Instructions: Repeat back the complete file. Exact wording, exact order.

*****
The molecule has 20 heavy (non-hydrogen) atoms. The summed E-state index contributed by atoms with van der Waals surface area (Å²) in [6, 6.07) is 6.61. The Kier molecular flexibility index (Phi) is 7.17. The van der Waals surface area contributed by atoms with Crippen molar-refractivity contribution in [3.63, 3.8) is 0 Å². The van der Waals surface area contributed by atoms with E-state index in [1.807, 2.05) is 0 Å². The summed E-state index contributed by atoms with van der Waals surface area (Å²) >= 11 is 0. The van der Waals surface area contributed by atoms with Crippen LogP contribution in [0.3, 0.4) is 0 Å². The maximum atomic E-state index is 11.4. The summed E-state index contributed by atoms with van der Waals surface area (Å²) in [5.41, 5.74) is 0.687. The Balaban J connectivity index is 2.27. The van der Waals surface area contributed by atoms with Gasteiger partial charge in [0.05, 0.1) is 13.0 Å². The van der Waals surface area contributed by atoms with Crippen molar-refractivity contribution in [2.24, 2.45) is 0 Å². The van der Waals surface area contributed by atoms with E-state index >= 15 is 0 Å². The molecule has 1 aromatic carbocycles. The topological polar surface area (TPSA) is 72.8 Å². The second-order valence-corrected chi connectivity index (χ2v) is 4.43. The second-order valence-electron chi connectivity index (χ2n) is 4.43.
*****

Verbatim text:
The molecule has 20 heavy (non-hydrogen) atoms. The summed E-state index contributed by atoms with van der Waals surface area (Å²) in [6, 6.07) is 6.61. The Kier molecular flexibility index (Phi) is 7.17. The van der Waals surface area contributed by atoms with Crippen molar-refractivity contribution in [3.63, 3.8) is 0 Å². The van der Waals surface area contributed by atoms with E-state index in [1.807, 2.05) is 0 Å². The summed E-state index contributed by atoms with van der Waals surface area (Å²) >= 11 is 0. The van der Waals surface area contributed by atoms with Crippen LogP contribution in [0.3, 0.4) is 0 Å². The maximum atomic E-state index is 11.4. The summed E-state index contributed by atoms with van der Waals surface area (Å²) in [5.41, 5.74) is 0.687. The Balaban J connectivity index is 2.27. The van der Waals surface area contributed by atoms with Gasteiger partial charge in [0.05, 0.1) is 13.0 Å². The van der Waals surface area contributed by atoms with Crippen molar-refractivity contribution in [2.24, 2.45) is 0 Å². The van der Waals surface area contributed by atoms with E-state index >= 15 is 0 Å². The molecule has 1 aromatic carbocycles. The topological polar surface area (TPSA) is 72.8 Å². The second-order valence-corrected chi connectivity index (χ2v) is 4.43. The second-order valence-electron chi connectivity index (χ2n) is 4.43.